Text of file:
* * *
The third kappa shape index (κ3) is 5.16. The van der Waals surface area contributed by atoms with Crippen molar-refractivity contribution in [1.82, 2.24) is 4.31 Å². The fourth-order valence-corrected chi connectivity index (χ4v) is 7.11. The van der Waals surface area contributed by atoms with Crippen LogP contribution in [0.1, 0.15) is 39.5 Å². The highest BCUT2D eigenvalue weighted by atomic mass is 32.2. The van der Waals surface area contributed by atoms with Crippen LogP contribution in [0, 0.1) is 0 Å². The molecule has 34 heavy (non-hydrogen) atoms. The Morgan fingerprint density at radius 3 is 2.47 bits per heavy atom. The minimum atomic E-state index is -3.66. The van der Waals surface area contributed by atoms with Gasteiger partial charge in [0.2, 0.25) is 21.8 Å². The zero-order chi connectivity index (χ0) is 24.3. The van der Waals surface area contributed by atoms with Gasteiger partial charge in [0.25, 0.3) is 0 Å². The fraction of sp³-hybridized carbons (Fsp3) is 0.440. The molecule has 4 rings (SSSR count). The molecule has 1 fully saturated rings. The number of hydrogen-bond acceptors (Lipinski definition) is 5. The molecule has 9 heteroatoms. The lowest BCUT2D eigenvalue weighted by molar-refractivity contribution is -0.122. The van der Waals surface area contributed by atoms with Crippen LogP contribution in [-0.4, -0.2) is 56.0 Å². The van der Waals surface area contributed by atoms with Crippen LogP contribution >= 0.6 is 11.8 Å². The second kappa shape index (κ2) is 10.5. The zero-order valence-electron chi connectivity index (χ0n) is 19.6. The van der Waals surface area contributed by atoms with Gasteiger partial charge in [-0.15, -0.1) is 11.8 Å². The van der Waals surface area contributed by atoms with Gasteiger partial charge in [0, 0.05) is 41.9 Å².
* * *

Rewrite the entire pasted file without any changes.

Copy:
The third kappa shape index (κ3) is 5.16. The van der Waals surface area contributed by atoms with Crippen molar-refractivity contribution in [1.82, 2.24) is 4.31 Å². The fourth-order valence-corrected chi connectivity index (χ4v) is 7.11. The van der Waals surface area contributed by atoms with Crippen LogP contribution in [0.1, 0.15) is 39.5 Å². The highest BCUT2D eigenvalue weighted by atomic mass is 32.2. The van der Waals surface area contributed by atoms with Crippen LogP contribution in [0, 0.1) is 0 Å². The molecule has 34 heavy (non-hydrogen) atoms. The Morgan fingerprint density at radius 3 is 2.47 bits per heavy atom. The minimum atomic E-state index is -3.66. The van der Waals surface area contributed by atoms with Gasteiger partial charge in [0.2, 0.25) is 21.8 Å². The zero-order chi connectivity index (χ0) is 24.3. The van der Waals surface area contributed by atoms with Gasteiger partial charge in [0.25, 0.3) is 0 Å². The fraction of sp³-hybridized carbons (Fsp3) is 0.440. The molecule has 4 rings (SSSR count). The molecule has 1 fully saturated rings. The number of hydrogen-bond acceptors (Lipinski definition) is 5. The molecule has 9 heteroatoms. The lowest BCUT2D eigenvalue weighted by molar-refractivity contribution is -0.122. The van der Waals surface area contributed by atoms with Crippen LogP contribution in [-0.4, -0.2) is 56.0 Å². The van der Waals surface area contributed by atoms with Crippen LogP contribution >= 0.6 is 11.8 Å². The second kappa shape index (κ2) is 10.5. The zero-order valence-electron chi connectivity index (χ0n) is 19.6. The van der Waals surface area contributed by atoms with Gasteiger partial charge in [-0.15, -0.1) is 11.8 Å². The van der Waals surface area contributed by atoms with Gasteiger partial charge in [0, 0.05) is 41.9 Å².